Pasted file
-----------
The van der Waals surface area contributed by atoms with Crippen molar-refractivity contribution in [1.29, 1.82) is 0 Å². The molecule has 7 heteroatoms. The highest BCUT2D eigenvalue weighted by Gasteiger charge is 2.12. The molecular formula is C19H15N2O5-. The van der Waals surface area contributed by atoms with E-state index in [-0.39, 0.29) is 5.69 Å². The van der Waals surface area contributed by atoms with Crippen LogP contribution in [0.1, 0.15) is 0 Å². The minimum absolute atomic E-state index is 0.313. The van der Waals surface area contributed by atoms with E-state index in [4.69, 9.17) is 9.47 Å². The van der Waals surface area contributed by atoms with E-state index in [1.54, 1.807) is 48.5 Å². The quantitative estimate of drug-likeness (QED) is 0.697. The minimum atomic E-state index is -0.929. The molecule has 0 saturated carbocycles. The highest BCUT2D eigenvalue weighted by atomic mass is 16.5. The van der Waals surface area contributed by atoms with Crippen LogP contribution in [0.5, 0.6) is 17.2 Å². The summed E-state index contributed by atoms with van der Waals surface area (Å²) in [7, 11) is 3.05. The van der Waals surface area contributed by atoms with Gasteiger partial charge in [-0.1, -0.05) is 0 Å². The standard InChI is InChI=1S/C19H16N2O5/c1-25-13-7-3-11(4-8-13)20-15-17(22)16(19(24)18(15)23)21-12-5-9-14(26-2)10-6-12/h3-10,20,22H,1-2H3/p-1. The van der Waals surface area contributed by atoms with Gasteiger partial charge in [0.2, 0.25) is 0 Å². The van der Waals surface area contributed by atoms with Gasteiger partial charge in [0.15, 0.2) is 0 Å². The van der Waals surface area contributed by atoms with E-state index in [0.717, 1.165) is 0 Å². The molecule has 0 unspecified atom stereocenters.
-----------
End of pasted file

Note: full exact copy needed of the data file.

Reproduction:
The van der Waals surface area contributed by atoms with Crippen molar-refractivity contribution in [1.29, 1.82) is 0 Å². The molecule has 7 heteroatoms. The highest BCUT2D eigenvalue weighted by Gasteiger charge is 2.12. The molecular formula is C19H15N2O5-. The van der Waals surface area contributed by atoms with E-state index in [-0.39, 0.29) is 5.69 Å². The van der Waals surface area contributed by atoms with Crippen LogP contribution in [0.1, 0.15) is 0 Å². The minimum absolute atomic E-state index is 0.313. The van der Waals surface area contributed by atoms with E-state index in [4.69, 9.17) is 9.47 Å². The van der Waals surface area contributed by atoms with E-state index in [1.54, 1.807) is 48.5 Å². The quantitative estimate of drug-likeness (QED) is 0.697. The minimum atomic E-state index is -0.929. The molecule has 0 saturated carbocycles. The highest BCUT2D eigenvalue weighted by atomic mass is 16.5. The van der Waals surface area contributed by atoms with Crippen LogP contribution in [0.5, 0.6) is 17.2 Å². The summed E-state index contributed by atoms with van der Waals surface area (Å²) in [7, 11) is 3.05. The van der Waals surface area contributed by atoms with Gasteiger partial charge in [-0.1, -0.05) is 0 Å². The standard InChI is InChI=1S/C19H16N2O5/c1-25-13-7-3-11(4-8-13)20-15-17(22)16(19(24)18(15)23)21-12-5-9-14(26-2)10-6-12/h3-10,20,22H,1-2H3/p-1. The van der Waals surface area contributed by atoms with Gasteiger partial charge in [0.2, 0.25) is 0 Å². The van der Waals surface area contributed by atoms with Gasteiger partial charge in [0.15, 0.2) is 0 Å². The van der Waals surface area contributed by atoms with E-state index in [0.717, 1.165) is 0 Å². The molecule has 0 unspecified atom stereocenters.